Don't forget, before the American Revolution we Americans were British. And that includes the British colonel mentioned in this post, whose name was (drum roll) George Washington!
(Also for Three Word Wednesday and ABC Wednesday; "E" is for "epic")
Who was this British soldier?
Speaking of history – (which nobody was) – I’ve always been interested in the conflict known as the French and Indian War, because it seemed to me that it wasn’t covered much in school.
Way back decades before the American Revolution, a large portion of the American continent belonged to the British but a much larger portion belonged to the French.
In fact, the French possessed two to three times as much American land as the British.
So there was – what else? – a war.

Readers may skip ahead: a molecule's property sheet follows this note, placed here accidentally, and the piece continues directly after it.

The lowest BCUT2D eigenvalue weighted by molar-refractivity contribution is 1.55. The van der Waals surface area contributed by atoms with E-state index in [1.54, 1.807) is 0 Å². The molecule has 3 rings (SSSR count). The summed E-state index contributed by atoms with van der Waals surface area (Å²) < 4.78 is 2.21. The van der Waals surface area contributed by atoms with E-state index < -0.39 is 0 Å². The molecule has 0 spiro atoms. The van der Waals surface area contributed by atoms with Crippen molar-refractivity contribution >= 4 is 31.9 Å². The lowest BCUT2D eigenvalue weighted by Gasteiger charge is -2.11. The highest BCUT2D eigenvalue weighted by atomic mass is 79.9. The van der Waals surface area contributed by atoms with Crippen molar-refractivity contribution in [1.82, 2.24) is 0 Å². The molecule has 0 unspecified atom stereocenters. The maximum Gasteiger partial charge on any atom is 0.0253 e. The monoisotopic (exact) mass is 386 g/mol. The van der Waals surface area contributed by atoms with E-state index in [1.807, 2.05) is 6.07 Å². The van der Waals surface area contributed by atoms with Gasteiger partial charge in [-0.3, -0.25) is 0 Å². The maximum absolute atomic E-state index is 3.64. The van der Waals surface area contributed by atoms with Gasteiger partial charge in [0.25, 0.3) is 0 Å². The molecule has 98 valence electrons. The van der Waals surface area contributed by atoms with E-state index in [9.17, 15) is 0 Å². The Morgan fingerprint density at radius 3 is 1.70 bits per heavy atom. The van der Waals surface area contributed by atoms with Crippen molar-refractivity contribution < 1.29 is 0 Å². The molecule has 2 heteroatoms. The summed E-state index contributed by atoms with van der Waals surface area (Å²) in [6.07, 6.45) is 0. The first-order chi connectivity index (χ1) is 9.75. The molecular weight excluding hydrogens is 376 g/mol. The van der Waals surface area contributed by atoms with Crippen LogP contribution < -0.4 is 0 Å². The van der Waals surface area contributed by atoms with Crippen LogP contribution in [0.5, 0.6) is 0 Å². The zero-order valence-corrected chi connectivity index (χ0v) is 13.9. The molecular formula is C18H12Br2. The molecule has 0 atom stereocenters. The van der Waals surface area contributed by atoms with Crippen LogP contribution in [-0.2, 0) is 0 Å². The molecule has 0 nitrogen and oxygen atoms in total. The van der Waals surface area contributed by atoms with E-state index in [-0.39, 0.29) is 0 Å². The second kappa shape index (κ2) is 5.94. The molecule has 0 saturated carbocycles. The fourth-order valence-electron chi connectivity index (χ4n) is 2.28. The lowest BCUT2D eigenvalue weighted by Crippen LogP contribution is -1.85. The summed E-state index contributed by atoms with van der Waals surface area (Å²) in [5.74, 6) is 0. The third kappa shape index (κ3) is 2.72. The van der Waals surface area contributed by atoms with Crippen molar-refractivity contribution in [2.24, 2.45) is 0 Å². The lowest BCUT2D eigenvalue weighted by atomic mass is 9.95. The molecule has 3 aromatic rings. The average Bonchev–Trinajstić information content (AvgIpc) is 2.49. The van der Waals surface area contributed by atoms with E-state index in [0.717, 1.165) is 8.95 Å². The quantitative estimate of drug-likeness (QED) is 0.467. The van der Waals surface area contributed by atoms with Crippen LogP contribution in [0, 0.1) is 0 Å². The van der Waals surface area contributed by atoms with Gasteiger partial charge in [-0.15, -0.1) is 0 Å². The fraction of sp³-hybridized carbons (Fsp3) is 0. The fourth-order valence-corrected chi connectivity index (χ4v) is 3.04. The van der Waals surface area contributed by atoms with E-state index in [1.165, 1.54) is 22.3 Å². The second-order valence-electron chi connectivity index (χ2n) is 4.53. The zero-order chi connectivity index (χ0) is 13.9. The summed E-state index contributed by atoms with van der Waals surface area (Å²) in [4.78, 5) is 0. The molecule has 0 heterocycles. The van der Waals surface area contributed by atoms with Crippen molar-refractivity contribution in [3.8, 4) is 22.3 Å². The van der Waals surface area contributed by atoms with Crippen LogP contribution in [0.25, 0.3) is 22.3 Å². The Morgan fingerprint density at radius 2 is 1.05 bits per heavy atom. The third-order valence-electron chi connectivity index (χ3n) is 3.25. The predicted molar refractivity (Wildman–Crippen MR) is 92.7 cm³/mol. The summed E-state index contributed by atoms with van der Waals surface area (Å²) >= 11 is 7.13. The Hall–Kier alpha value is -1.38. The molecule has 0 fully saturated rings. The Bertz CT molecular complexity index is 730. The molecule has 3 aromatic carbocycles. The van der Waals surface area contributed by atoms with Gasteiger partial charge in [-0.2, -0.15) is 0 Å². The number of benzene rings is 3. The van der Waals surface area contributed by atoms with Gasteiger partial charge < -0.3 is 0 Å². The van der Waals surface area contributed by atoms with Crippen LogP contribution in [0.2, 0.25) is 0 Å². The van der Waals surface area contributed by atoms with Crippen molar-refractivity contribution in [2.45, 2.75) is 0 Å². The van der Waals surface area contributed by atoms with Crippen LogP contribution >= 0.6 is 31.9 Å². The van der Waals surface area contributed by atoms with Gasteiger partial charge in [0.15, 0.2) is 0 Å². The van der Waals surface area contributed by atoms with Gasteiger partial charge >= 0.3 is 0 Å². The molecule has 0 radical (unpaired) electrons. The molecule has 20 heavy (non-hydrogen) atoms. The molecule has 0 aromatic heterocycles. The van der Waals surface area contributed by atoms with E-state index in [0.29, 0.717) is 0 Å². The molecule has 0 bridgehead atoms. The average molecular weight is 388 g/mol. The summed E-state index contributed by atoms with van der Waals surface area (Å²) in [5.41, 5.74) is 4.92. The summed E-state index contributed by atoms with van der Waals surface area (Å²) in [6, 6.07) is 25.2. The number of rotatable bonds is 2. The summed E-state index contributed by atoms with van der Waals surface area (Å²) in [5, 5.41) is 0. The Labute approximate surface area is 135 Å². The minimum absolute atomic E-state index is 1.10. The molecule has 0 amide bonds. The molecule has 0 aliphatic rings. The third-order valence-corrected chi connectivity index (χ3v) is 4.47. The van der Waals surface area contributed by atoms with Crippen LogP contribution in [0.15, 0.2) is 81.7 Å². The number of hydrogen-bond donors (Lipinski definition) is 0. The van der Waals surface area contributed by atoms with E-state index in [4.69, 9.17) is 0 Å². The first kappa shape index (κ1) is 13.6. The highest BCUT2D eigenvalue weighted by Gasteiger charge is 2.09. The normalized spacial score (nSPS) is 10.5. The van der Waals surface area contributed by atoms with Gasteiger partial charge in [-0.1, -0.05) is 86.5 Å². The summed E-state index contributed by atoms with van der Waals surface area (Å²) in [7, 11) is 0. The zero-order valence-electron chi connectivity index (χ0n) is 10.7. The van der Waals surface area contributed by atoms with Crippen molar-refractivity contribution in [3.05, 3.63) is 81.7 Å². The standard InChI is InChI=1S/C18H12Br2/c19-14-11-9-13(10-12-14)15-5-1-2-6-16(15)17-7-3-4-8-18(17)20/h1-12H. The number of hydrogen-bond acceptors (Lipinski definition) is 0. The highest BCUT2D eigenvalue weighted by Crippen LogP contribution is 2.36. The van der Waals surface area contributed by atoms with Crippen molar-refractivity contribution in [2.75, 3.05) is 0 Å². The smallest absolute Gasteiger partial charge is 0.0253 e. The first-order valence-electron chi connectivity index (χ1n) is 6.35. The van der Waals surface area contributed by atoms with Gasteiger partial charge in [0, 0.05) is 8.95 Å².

The French, who had Indians on their side, built a great fort in what they regarded as the center of the American continent: Fort Duquesne.
The British fought the French and Indian War successfully. It was a large part of the reason why the French decided to cash in their chips and check out. They left their vast territory east of the Mississippi, and their even vaster territory west, to the British. The French influence was pretty well eradicated in those areas.
The end result of that war was the beginning of modern America.
The French and Indian War started as a sort of local war story, but it turned into an epic; numbers of countries in Europe were involved in the squeamish fight, a massive international conflict that came to be known as the Seven Years’ War.
But to get back to our French and our Indians, here’s what always interested me about that struggle. One of the most important people involved was a young red-coated British lieutenant-colonel, who led his British red-coat troops when fighting in that war.
Here’s a picture of that British colonel, proudly wearing the red-coat uniform in which he had served his monarch, King George. He certainly played an important part in the formation of modern America.
What was his name?
(The answer will be posted Friday)